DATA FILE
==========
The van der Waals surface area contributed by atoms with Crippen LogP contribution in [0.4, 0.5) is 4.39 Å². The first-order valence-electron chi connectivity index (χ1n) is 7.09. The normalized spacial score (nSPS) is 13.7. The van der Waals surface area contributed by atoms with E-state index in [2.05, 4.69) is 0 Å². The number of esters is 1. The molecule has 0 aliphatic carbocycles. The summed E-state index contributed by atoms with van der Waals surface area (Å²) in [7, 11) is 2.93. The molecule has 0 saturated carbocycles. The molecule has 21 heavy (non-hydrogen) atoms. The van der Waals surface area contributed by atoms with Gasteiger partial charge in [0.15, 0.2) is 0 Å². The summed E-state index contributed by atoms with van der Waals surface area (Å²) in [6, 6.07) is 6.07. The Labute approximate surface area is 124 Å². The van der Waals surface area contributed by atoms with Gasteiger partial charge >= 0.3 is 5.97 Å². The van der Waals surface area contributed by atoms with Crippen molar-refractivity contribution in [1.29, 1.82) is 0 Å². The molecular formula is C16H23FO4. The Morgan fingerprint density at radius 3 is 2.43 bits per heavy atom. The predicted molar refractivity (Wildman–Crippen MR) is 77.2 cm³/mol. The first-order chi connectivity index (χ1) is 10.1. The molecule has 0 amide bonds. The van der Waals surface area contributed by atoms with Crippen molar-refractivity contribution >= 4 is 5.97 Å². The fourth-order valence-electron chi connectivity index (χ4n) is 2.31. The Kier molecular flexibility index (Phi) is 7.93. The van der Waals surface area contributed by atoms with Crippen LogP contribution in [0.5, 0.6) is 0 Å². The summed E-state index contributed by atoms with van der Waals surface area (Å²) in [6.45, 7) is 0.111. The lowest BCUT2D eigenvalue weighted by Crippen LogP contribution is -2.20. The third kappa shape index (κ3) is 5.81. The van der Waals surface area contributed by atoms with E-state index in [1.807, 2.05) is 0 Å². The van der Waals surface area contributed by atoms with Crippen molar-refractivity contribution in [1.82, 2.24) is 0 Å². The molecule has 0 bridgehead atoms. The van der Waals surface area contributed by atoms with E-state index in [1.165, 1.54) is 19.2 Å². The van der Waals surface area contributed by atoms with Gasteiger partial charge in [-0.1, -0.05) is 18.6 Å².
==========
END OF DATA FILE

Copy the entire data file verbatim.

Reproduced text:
The van der Waals surface area contributed by atoms with Crippen LogP contribution in [0.4, 0.5) is 4.39 Å². The first-order valence-electron chi connectivity index (χ1n) is 7.09. The normalized spacial score (nSPS) is 13.7. The van der Waals surface area contributed by atoms with E-state index in [2.05, 4.69) is 0 Å². The number of esters is 1. The molecule has 0 aliphatic carbocycles. The summed E-state index contributed by atoms with van der Waals surface area (Å²) in [7, 11) is 2.93. The molecule has 0 saturated carbocycles. The molecule has 21 heavy (non-hydrogen) atoms. The van der Waals surface area contributed by atoms with Gasteiger partial charge in [0.15, 0.2) is 0 Å². The summed E-state index contributed by atoms with van der Waals surface area (Å²) in [6, 6.07) is 6.07. The Labute approximate surface area is 124 Å². The van der Waals surface area contributed by atoms with Gasteiger partial charge >= 0.3 is 5.97 Å². The van der Waals surface area contributed by atoms with Crippen molar-refractivity contribution in [1.29, 1.82) is 0 Å². The molecular formula is C16H23FO4. The Morgan fingerprint density at radius 3 is 2.43 bits per heavy atom. The predicted molar refractivity (Wildman–Crippen MR) is 77.2 cm³/mol. The first-order chi connectivity index (χ1) is 10.1. The molecule has 0 amide bonds. The van der Waals surface area contributed by atoms with Crippen molar-refractivity contribution >= 4 is 5.97 Å². The fourth-order valence-electron chi connectivity index (χ4n) is 2.31. The Kier molecular flexibility index (Phi) is 7.93. The van der Waals surface area contributed by atoms with Crippen LogP contribution in [0.5, 0.6) is 0 Å². The summed E-state index contributed by atoms with van der Waals surface area (Å²) in [6.45, 7) is 0.111. The lowest BCUT2D eigenvalue weighted by Crippen LogP contribution is -2.20. The third kappa shape index (κ3) is 5.81. The van der Waals surface area contributed by atoms with E-state index in [1.807, 2.05) is 0 Å². The van der Waals surface area contributed by atoms with Crippen molar-refractivity contribution in [1.82, 2.24) is 0 Å². The molecule has 0 bridgehead atoms. The van der Waals surface area contributed by atoms with E-state index in [1.165, 1.54) is 19.2 Å². The van der Waals surface area contributed by atoms with Gasteiger partial charge in [-0.1, -0.05) is 18.6 Å².